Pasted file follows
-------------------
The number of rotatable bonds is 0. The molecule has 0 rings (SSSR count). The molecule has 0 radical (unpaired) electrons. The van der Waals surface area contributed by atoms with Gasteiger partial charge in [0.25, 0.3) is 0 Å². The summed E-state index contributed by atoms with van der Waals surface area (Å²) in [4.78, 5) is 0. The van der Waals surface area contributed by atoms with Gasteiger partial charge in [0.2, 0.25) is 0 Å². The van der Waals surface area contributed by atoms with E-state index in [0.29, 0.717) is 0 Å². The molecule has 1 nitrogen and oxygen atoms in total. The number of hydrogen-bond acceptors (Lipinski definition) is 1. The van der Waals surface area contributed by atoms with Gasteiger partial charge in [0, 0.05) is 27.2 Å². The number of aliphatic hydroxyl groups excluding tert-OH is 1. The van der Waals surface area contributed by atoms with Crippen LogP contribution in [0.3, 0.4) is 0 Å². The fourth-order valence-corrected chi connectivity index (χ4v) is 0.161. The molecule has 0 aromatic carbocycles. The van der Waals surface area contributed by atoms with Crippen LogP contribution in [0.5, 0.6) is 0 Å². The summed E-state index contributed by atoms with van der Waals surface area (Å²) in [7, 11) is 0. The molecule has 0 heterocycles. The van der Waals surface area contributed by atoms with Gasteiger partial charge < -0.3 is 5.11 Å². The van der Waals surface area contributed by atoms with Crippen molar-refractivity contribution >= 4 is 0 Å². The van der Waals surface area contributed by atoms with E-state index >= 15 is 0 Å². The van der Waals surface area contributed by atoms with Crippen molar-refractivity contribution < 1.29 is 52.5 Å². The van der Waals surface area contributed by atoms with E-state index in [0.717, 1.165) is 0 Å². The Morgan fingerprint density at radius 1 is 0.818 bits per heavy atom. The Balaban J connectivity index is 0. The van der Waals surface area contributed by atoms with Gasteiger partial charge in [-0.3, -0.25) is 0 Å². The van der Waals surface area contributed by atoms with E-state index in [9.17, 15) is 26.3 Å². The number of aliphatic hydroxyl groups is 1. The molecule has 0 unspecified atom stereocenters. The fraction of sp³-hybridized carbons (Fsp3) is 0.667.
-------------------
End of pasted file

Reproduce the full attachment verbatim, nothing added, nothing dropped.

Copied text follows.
The number of rotatable bonds is 0. The molecule has 0 rings (SSSR count). The molecule has 0 radical (unpaired) electrons. The van der Waals surface area contributed by atoms with Gasteiger partial charge in [0.25, 0.3) is 0 Å². The summed E-state index contributed by atoms with van der Waals surface area (Å²) in [4.78, 5) is 0. The van der Waals surface area contributed by atoms with Gasteiger partial charge in [0.2, 0.25) is 0 Å². The van der Waals surface area contributed by atoms with E-state index in [0.29, 0.717) is 0 Å². The molecule has 1 nitrogen and oxygen atoms in total. The number of hydrogen-bond acceptors (Lipinski definition) is 1. The van der Waals surface area contributed by atoms with Gasteiger partial charge in [0, 0.05) is 27.2 Å². The number of aliphatic hydroxyl groups excluding tert-OH is 1. The van der Waals surface area contributed by atoms with Crippen LogP contribution in [0.3, 0.4) is 0 Å². The fourth-order valence-corrected chi connectivity index (χ4v) is 0.161. The molecule has 0 aromatic carbocycles. The van der Waals surface area contributed by atoms with Crippen LogP contribution in [0.5, 0.6) is 0 Å². The summed E-state index contributed by atoms with van der Waals surface area (Å²) in [7, 11) is 0. The molecule has 0 heterocycles. The van der Waals surface area contributed by atoms with Gasteiger partial charge < -0.3 is 5.11 Å². The van der Waals surface area contributed by atoms with Crippen molar-refractivity contribution >= 4 is 0 Å². The van der Waals surface area contributed by atoms with E-state index >= 15 is 0 Å². The van der Waals surface area contributed by atoms with Crippen molar-refractivity contribution < 1.29 is 52.5 Å². The van der Waals surface area contributed by atoms with E-state index in [0.717, 1.165) is 0 Å². The Morgan fingerprint density at radius 1 is 0.818 bits per heavy atom. The Balaban J connectivity index is 0. The van der Waals surface area contributed by atoms with Gasteiger partial charge in [-0.3, -0.25) is 0 Å². The van der Waals surface area contributed by atoms with E-state index in [9.17, 15) is 26.3 Å². The number of aliphatic hydroxyl groups is 1. The molecule has 0 unspecified atom stereocenters. The fraction of sp³-hybridized carbons (Fsp3) is 0.667.